By Michael Bader
The "tea party" protests that started last spring sparked a debate over whether racism was motivating the opposition to President Obama's health-care reform proposals. The issue was revived by a recent Internet advertisement depicting regular folks who oppose health-care reform saying facetiously, "I guess I'm racist."
While this offers another opportunity to have a national conversation about race and health care, I fear that we are once again going to fail to discuss the most important racial aspect of health care.
Rather than focusing on whether health-care reform opponents are somehow motivated by racism, we should be focusing on the fact that African Americans and Latinos have the most to gain from health-care reform - and the most to lose from its failure.
After the election of the first African American president, we shouldn't be surprised that race enters our national debates more easily. The "guess I'm racist" ad reflects frustration over the fact that criticisms of presidential initiatives are caught in that web. Sometimes legitimate policy criticism can be carelessly linked with the racist motivations of a small minority - such as those who forwarded e-mails depicting the president as an African witch doctor.
But race is part of the health-care debate in a more important way. Health care reveals our racial divide. Almost all of our institutions - including those involved in the delivery and financing of health care today - were built on a legacy that treated people of color as second-class citizens. While we have made great strides to move past this legacy, people of color are still paying the accumulated costs of past discrimination today.
Forty-six million Americans do not have health insurance, according to the most recent census estimates. About one in 10 whites is in that group, compared with two in 10 African Americans and three in 10 Latinos. And these disparities start early in life: While children are covered at higher rates than the U.S. population as a whole, racial inequality occurs in all age groups.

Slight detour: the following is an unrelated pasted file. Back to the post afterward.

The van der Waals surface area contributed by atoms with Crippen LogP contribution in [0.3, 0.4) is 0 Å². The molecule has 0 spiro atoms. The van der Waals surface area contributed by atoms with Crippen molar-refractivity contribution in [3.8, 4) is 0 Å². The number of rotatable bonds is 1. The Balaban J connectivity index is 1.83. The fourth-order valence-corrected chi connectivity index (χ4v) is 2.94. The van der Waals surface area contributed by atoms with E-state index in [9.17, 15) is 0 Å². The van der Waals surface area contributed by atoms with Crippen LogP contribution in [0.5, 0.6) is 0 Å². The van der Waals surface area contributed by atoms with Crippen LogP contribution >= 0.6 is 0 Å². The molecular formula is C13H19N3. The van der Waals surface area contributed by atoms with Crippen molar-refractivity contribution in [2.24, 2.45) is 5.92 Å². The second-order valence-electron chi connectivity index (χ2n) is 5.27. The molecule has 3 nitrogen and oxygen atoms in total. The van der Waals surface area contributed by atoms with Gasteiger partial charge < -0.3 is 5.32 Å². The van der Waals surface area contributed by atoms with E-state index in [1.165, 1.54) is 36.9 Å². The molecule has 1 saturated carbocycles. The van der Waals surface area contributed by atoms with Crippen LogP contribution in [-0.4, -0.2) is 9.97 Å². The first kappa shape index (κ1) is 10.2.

Thus, while all 46 million uninsured Americans would benefit from health-care legislation promoting high-quality, affordable health care, twice the share of the African American population and three times the proportion of Latinos would benefit. For people of color, health-care reform is not just important; it's urgent.
While the nation fretted about the total unemployment rate passing 10 percent last month, African Americans had passed that point more than a year earlier, with current rates reaching close to 16 percent. Latinos, meanwhile, face unemployment rates around 13 percent. The unemployed are, of course, far less likely to have health coverage.
Furthermore, both African Americans and Latinos are disproportionately represented in service-sector jobs that offer less security and fewer benefits, making it likely that any recovery will come later and be less complete for those groups.
Racism in our country has been defined by actions. But racism can also take the form of inaction in the face of inequality. In 1899, W.E.B. DuBois wrote in The Philadelphia Negro that the "most difficult social problem in the matter of Negro health is the peculiar attitude of the nation toward the well-being of the race. There have, for instance, been few other cases in the history of civilized peoples where human suffering has been viewed with such peculiar indifference."
Those fighting health-care reform now are showing the same "peculiar indifference" toward the welfare of blacks and Latinos in this country at the beginning of the 21st century that DuBois identified at the end of the 19th.
I doubt that most critics of health-care reform today are motivated to criticize the president because of his race. But without health-care reform, people of color will suffer the most. Is that outcome an acceptable by-product of inaction? That is the conversation about race and health care that we should be having.